As Hillcrest's first graduating class was preparing their final weeks at school, Tellef Senum received a note from President Broen. Senum likely sat on his bed, palms sweating with his eyes on his suitcase as he opened the letter that would give him news of his discipline. The letter was a life line that Senum used to change his actions and realize what a life of eternal significance looks like.
Hillcrest was rounding the bend on their first of what would become 100 graduating classes as the seniors wrote their last letters home as Hillcrest students. Their wooden desks held a handful of envelopes that would carry messages of joy and excitement. Tellef Senum's desk sat bare except for a simple sheet of paper with fresh ink on it communicating disappointment and a discipline that would enable him to remain at Hillcrest.
As a sophomore, Senum likely was getting used to the freedom of life at Hillcrest. His friends were a joyous sight that often led him to exuberant activities. The staff were working to bridle the young man in an effort to guide him to maturity. While Senum bucked, the staff worked to discern if Hillcrest was the appropriate place for Senum to grow. They reached an impasse in March of Senum's sophomore year. It called the two parties to meet in mutual understanding. Senum responded marvelously.
The letter to Tellef stated, "The faculty has decided to campus you for four weeks from date, instead of sending you home, and this gives you another chance." Senum's heart likely leapt for joy, evidenced through an attitude change that led him to the rank of class president two years later.
Senum walked across the graduation platform at the Lutheran Brethren School building in Grand Forks in 1922 to shake the hand of the man who penned the disciplinary letter two years prior. Their meeting on the stage was a marking stone that propelled Senum to great heights in proceeding years.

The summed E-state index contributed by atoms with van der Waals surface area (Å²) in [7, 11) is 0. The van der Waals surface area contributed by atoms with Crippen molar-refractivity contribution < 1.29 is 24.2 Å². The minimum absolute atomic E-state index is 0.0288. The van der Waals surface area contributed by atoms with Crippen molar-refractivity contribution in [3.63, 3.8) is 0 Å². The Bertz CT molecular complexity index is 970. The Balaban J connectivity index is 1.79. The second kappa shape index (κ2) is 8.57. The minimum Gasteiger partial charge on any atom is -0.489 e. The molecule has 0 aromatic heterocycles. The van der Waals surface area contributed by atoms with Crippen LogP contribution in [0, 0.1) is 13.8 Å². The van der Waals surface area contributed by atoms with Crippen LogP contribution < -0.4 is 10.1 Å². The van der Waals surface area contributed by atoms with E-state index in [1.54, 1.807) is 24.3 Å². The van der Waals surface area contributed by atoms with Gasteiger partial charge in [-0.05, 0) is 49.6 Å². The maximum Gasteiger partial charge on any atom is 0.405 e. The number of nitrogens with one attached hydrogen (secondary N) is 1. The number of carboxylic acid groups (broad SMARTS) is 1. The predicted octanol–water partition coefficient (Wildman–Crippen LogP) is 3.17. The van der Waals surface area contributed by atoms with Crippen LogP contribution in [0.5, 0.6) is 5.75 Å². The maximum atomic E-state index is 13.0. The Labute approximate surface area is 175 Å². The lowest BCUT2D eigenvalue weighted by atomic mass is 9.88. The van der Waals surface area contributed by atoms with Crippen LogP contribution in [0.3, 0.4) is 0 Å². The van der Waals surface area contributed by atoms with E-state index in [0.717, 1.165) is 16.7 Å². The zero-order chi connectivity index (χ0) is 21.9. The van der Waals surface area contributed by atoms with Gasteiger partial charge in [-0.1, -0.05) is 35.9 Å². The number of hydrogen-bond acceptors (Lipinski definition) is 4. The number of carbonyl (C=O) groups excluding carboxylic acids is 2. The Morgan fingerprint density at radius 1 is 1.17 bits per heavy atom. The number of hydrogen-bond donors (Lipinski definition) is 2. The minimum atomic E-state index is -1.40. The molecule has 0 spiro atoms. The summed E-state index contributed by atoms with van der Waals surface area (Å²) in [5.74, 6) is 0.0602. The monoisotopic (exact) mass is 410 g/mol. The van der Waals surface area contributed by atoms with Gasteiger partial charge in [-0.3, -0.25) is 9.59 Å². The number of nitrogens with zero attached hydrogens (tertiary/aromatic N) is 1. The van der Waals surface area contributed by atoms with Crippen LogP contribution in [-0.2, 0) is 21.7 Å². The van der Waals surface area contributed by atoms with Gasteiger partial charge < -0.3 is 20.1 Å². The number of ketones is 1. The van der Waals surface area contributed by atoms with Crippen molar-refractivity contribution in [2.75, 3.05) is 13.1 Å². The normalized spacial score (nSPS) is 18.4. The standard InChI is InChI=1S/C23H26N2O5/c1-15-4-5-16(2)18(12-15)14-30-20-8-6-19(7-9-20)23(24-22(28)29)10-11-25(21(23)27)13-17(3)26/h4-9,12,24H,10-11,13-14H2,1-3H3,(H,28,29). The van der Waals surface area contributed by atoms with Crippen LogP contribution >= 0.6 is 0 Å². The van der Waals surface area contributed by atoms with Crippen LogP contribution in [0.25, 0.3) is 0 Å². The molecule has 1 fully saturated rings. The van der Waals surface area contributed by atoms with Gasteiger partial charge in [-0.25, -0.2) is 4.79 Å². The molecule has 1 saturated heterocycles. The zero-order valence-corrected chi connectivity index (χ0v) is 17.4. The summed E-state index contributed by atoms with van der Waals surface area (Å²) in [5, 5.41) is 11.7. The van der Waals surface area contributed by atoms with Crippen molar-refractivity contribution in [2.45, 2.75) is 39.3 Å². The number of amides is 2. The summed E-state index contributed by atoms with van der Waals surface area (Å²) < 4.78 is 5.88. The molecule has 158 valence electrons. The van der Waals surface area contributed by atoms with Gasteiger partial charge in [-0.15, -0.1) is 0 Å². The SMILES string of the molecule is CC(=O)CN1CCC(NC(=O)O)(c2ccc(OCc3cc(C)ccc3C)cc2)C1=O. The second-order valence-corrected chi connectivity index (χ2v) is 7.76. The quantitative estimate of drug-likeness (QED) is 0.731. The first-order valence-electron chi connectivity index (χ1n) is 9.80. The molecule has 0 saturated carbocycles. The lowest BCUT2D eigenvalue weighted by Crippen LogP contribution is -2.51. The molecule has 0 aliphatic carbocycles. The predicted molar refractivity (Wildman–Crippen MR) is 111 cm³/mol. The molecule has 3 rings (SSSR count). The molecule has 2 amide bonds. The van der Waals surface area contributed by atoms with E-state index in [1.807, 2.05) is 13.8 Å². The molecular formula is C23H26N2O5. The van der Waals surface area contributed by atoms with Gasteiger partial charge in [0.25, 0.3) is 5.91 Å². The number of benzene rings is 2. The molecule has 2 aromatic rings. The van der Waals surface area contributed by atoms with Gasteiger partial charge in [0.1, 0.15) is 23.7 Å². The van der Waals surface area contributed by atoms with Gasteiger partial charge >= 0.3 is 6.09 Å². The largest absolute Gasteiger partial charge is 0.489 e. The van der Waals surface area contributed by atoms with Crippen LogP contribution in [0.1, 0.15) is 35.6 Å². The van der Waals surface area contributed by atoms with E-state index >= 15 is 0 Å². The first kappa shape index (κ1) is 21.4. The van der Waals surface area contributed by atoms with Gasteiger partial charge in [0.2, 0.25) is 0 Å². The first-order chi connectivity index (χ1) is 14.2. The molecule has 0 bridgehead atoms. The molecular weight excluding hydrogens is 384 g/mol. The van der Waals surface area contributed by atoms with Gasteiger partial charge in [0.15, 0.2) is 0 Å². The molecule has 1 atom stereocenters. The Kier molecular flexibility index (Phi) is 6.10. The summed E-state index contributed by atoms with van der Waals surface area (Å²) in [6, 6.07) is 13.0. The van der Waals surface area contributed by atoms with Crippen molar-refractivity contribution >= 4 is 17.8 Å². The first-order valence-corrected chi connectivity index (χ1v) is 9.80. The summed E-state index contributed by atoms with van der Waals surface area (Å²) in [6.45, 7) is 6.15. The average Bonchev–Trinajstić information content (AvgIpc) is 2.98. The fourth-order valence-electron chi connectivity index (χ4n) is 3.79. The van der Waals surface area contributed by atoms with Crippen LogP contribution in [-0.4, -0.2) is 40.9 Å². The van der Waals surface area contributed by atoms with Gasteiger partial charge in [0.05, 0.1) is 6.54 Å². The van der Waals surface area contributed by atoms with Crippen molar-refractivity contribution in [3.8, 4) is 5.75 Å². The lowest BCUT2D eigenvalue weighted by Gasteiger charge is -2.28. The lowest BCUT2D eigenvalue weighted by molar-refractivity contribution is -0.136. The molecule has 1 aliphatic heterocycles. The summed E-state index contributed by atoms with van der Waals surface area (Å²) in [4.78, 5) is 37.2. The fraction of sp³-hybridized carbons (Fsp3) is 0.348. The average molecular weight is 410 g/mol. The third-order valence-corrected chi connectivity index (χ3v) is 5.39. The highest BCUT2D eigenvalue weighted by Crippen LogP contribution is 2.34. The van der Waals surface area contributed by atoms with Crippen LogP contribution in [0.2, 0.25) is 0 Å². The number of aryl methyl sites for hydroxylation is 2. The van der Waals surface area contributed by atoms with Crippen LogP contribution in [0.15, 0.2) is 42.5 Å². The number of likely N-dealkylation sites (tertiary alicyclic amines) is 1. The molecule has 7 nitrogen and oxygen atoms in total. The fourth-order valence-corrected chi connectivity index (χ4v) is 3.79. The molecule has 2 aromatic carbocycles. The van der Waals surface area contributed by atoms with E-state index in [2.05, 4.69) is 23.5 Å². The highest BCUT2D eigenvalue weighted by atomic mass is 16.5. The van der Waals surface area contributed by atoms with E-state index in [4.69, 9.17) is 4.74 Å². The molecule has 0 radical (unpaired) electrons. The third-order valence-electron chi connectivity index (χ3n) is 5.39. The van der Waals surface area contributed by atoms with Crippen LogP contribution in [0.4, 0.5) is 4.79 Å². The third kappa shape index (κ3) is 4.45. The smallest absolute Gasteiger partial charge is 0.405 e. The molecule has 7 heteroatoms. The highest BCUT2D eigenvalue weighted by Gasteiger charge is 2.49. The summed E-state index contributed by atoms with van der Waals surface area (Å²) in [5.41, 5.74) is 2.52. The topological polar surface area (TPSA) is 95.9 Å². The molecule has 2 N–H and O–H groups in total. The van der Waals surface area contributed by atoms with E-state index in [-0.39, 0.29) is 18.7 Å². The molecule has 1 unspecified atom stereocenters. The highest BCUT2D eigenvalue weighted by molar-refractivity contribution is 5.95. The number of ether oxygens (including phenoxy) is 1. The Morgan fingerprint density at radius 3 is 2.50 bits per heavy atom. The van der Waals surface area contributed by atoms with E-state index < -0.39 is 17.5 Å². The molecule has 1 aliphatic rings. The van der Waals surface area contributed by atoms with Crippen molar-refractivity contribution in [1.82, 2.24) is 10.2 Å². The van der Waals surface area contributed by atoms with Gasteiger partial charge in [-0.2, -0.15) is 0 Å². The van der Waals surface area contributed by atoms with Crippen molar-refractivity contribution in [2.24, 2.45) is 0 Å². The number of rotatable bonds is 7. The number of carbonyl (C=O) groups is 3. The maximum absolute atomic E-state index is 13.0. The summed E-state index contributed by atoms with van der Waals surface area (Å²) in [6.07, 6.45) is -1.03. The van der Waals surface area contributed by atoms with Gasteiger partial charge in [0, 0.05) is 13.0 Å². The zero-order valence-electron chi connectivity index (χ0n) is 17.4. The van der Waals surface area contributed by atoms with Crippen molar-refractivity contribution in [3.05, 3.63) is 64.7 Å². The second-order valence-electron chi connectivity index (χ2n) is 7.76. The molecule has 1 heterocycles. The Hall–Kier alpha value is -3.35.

Senum earned his B.S. from the University of North Dakota and his Master of Science and PH.D. in Biochemistry from the University of Minnesota after receiving his Hillcrest diploma. A series of teaching stints throughout North Dakota propelled the Hillcrest graduate to Los Angeles for a director of research position for the William T. Thompson Company. He moved up the ranks to become the Executive Vice President and Director of the company in 1955. In 1960, Senum established his own firm, called the Fibertone Company, manufacturing pharmaceuticals.
Senum's work in the field of science earned him a naming in the American Men of Science, Chemical Who's Who, Who's Who in the West, World's Who's Who in Commerce and Industry, Dictionary of International Biography, Personalities of the West and Midwest, and the Royal Blue Book (Leaders of the English Speaking World).
In 1976 Senum orchestrated a Golden Anniversary celebration for he and his classmates. They were the first four year students to attend Hillcrest Academy. Senum compiled a book that held a letter he wrote to the administration. The letter was a preface to pictures and memorabilia the class of 1922 willingly put together for the Lutheran Brethren archives as an inspiration to future classes. Senum's letter stated, "I estimate that at our Golden anniversary our average age is about 70 years and that is not too early to prepare a review of our past 50 years and to record our thanks to God for all the good things that have happened to us. Of course, I believe the first good thing that happened to all of us was when we were born. The second good thing was when we were born again."
Senum's book will be displayed in the J.H. Levang Archive Library, a new feature that will launch at the Centennial Celebration Graduation Weekend, May 26-28, 2017. The library will highlight how God has used Hillcrest as a beacon of light to high school students for over 100 years. A place for students, like Senum, to mature and grow convinced that Jesus Christ is the Son of God, and in Him there is life.